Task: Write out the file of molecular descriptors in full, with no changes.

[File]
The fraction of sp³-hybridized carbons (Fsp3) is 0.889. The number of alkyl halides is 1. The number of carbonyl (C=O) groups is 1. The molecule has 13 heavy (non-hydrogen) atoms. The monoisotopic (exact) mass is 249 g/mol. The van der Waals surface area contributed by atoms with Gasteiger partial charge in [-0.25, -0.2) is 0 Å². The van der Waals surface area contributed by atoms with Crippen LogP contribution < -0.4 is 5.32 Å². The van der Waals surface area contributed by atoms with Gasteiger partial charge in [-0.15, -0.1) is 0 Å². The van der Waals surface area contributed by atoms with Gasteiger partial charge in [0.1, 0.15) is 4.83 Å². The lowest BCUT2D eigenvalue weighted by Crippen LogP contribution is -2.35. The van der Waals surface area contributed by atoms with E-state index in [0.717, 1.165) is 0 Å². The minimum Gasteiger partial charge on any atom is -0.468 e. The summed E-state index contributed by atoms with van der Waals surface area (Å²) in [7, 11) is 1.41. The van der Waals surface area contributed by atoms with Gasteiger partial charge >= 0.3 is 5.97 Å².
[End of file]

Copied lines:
The fraction of sp³-hybridized carbons (Fsp3) is 0.889. The number of alkyl halides is 1. The number of carbonyl (C=O) groups is 1. The molecule has 13 heavy (non-hydrogen) atoms. The monoisotopic (exact) mass is 249 g/mol. The van der Waals surface area contributed by atoms with Gasteiger partial charge in [-0.25, -0.2) is 0 Å². The van der Waals surface area contributed by atoms with Crippen LogP contribution < -0.4 is 5.32 Å². The van der Waals surface area contributed by atoms with Gasteiger partial charge in [-0.15, -0.1) is 0 Å². The van der Waals surface area contributed by atoms with Gasteiger partial charge in [0.1, 0.15) is 4.83 Å². The lowest BCUT2D eigenvalue weighted by Crippen LogP contribution is -2.35. The van der Waals surface area contributed by atoms with E-state index in [0.717, 1.165) is 0 Å². The minimum Gasteiger partial charge on any atom is -0.468 e. The summed E-state index contributed by atoms with van der Waals surface area (Å²) in [7, 11) is 1.41. The van der Waals surface area contributed by atoms with Gasteiger partial charge >= 0.3 is 5.97 Å².